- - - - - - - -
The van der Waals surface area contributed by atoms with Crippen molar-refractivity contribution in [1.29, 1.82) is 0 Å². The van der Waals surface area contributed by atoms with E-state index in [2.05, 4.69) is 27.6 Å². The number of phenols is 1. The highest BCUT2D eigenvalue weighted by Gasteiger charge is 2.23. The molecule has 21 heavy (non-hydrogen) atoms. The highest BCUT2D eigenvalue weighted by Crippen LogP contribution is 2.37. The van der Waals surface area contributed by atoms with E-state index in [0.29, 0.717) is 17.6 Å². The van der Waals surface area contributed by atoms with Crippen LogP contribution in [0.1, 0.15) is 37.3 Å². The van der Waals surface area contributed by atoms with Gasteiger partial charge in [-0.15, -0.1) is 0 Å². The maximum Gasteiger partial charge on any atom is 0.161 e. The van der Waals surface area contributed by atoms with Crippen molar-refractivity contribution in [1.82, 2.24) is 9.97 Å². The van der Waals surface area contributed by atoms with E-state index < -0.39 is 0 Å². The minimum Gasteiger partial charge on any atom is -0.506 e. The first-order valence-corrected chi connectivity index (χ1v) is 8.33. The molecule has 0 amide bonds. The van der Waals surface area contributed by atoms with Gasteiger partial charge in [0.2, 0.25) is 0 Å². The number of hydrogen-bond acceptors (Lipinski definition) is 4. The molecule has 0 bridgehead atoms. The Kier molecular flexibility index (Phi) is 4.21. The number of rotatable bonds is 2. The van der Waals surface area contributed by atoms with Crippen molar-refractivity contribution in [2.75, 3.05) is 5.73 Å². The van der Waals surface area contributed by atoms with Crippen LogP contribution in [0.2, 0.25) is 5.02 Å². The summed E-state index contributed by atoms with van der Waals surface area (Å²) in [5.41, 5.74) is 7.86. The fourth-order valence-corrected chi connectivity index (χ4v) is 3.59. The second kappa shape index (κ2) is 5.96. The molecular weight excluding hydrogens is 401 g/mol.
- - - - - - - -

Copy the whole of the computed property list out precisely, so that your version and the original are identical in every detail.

The van der Waals surface area contributed by atoms with Crippen molar-refractivity contribution in [1.29, 1.82) is 0 Å². The van der Waals surface area contributed by atoms with E-state index in [2.05, 4.69) is 27.6 Å². The number of phenols is 1. The highest BCUT2D eigenvalue weighted by Gasteiger charge is 2.23. The molecule has 21 heavy (non-hydrogen) atoms. The highest BCUT2D eigenvalue weighted by Crippen LogP contribution is 2.37. The van der Waals surface area contributed by atoms with E-state index in [0.29, 0.717) is 17.6 Å². The van der Waals surface area contributed by atoms with Crippen LogP contribution in [0.1, 0.15) is 37.3 Å². The van der Waals surface area contributed by atoms with Gasteiger partial charge in [-0.15, -0.1) is 0 Å². The maximum Gasteiger partial charge on any atom is 0.161 e. The van der Waals surface area contributed by atoms with Crippen molar-refractivity contribution in [1.82, 2.24) is 9.97 Å². The van der Waals surface area contributed by atoms with E-state index < -0.39 is 0 Å². The minimum Gasteiger partial charge on any atom is -0.506 e. The first-order valence-corrected chi connectivity index (χ1v) is 8.33. The molecule has 0 amide bonds. The van der Waals surface area contributed by atoms with Gasteiger partial charge in [0.2, 0.25) is 0 Å². The number of hydrogen-bond acceptors (Lipinski definition) is 4. The molecule has 0 bridgehead atoms. The Kier molecular flexibility index (Phi) is 4.21. The number of rotatable bonds is 2. The van der Waals surface area contributed by atoms with Crippen molar-refractivity contribution in [2.75, 3.05) is 5.73 Å². The van der Waals surface area contributed by atoms with Crippen LogP contribution in [0.2, 0.25) is 5.02 Å². The summed E-state index contributed by atoms with van der Waals surface area (Å²) in [5.41, 5.74) is 7.86. The fourth-order valence-corrected chi connectivity index (χ4v) is 3.59. The second kappa shape index (κ2) is 5.96. The molecular weight excluding hydrogens is 401 g/mol.